|What is an ear hematoma? What causes them? What are the symptoms? How are ear hematomas diagnosed? How are they treated? Can I treat my cat's ear hematoma at home?|
Image source Pixabay
An ear hematoma (also known as aural hematoma) is a localised pocket of blood which has formed due to the rupture of a blood vessel within the ear. When this occurs, blood becomes trapped between the periochondrium and the underlying cartilage.
The ear flap is composed of three layers.
- Cartilage plate which provides the shape and rigidity of the cat's ear. The cartilage is the the innermost layer of the pinnae.
- Perichondrium, a layer of connective tissue which provides the blood supply to the cartilage.
- On the outermost layer is the skin which is covered with short hairs on the outside.
Trauma, which leads to the rupture of blood vessels is the underlying cause which may be due to scratching or head shaking. The skin and fur on the ears is extremely thin, making the underlying blood vessels more vulnerable to damage than on other areas of the body protected by a thicker layer of fur and skin. Once a blood vessel breaks, blood leaks into the surrounding tissue.
- The most common cause of scratching is due to an ear mite infection which damages the skin and blood vessels below causing them to burst. Other causes of itching include otitis externa (infection of the ear canal), ticks, fleas, cat fights, foreign object such as grass awn and allergies.
- Head shaking, although this occurs in dogs more than cats.
- Trauma, such as a knock to the ear.
Ear hematomas are extremely painful and require prompt veterinary attention.
The most obvious symptom of an ear hematoma is swelling of the ear. This may be partial or the entire ear may become swollen and filled with blood. The ear will feel soft, warm and fluid filled.
Your veterinarian should be able to diagnose an ear hematoma based on appearance, however, as tumours and abscess can also have similar symptoms to ear hematomas your veterinarian may need to differentiate between these conditions. He may perform a fine needle aspirate, which involves drawing out some of the fluid from the ear and analyzing it under a microscope. If it contains blood, this will confirm an ear hematoma.
He will also need to determine what caused the hematoma, for example, does the cat have an ear infection, parasites etc?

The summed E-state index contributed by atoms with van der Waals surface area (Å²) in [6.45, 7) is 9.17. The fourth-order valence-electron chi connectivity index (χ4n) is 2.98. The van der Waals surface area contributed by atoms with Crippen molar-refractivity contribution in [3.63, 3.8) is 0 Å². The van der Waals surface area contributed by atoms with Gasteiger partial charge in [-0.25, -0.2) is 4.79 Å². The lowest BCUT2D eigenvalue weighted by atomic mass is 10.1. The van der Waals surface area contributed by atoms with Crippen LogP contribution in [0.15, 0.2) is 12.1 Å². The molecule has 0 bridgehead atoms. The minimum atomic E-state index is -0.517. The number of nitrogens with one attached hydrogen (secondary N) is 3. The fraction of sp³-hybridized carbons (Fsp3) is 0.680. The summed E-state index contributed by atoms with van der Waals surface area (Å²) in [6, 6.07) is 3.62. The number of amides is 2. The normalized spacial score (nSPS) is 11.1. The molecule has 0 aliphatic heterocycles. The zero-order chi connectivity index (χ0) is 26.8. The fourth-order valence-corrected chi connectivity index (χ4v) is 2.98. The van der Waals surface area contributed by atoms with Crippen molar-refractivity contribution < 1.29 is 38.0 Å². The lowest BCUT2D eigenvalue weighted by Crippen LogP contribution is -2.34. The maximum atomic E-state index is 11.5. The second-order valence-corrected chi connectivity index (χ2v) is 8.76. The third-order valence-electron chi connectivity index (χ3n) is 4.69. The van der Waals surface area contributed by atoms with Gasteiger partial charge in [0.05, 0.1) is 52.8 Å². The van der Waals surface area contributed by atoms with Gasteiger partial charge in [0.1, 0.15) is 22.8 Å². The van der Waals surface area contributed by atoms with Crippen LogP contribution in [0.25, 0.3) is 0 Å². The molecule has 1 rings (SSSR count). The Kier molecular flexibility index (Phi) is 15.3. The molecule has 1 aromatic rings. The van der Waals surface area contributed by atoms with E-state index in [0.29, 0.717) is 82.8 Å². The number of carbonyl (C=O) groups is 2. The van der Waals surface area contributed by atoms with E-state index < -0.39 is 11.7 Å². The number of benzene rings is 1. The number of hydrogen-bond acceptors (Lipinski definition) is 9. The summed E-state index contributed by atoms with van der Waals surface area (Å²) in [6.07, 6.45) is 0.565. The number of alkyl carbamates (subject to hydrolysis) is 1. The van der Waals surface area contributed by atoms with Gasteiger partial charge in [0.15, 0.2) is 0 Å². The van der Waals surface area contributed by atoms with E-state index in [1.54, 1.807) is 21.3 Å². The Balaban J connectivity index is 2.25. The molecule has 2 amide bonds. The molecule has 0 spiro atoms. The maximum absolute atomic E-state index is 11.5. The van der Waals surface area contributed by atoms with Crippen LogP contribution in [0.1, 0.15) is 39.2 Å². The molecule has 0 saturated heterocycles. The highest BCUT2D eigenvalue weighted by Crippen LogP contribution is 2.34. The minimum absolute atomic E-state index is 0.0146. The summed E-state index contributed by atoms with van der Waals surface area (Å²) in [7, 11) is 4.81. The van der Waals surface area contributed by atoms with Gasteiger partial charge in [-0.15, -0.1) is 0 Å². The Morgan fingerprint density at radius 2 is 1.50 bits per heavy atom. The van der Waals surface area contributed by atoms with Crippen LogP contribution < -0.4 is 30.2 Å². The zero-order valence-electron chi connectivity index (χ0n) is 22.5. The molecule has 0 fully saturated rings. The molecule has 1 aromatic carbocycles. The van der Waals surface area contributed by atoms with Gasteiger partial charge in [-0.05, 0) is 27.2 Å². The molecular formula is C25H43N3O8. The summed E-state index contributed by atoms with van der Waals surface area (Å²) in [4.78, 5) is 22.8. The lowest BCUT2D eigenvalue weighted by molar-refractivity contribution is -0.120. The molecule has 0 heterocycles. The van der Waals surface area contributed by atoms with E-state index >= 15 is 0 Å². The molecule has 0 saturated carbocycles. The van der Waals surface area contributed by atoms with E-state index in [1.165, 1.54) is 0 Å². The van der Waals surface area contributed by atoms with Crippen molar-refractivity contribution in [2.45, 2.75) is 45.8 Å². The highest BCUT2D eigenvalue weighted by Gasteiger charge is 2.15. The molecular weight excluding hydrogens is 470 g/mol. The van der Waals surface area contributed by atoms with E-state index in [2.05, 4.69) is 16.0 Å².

- Needle aspiration: The simplest method is to use a needle to remove the fluid from the ear and then flush the ear with saline to clear any blood clots. Cortisone may then be injected into the ear. This method is best for small hematomas only. This method isn't always effective and it is very common for the hematoma to return within a day or so.
- Incision and drainage: Larger hematomas require surgical treatment. Typically this involves making an incision and draining the fluid and blood clots from the ear. The incision will either be left partially open to allow for drainage of any fluids that may continue to leak or he may place a drain in the ear. He may either place multiple sutures in the ear and or bandage the ear to prevent further damage, allow the underlying tissues to re-adhere and avoid the hematoma recurring. Your cat will be given pain relief for the first 24-48 hours after surgery. An Elizabethan collar may be necessary to prevent your cat from scratching the ear as it heals. The sutures and bandages will need to be removed 2-3 weeks after surgery.
Finding and treating the underlying cause of the itching/scratching that leads to the hematoma will also be necessary. This may include eliminating parasites, treating infections with daily ear cleaning as well as antibiotics and finding/eliminating allergies.
Do not attempt to burst an ear hematoma at home. An ear hematoma is extremely painful, and this surgery should be performed under sedation, in a sterile environment. Trying to handle a cat who is already in pain is going to be stressful to the cat and there is a high probability you will be injured in the process. The skin acts as a protective barrier between the outside world and the inner body, any time you lance or pierce the skin, you introduce bacteria, resulting in an infection or abscess.
Waiting for the body to reabsorb the blood can take weeks, and as ear hematomas are so painful, it prolongs the suffering of your cat. Also, as the perichondrium has separated from the underlying cartilage, it is no longer receiving a blood supply, which can cause it to die. When this occurs, fibrous tissue develops over the tissue causing disfigurement known as 'cauliflower ear'. This is why it is extremely important to seek veterinary attention if your cat develops an ear hematoma.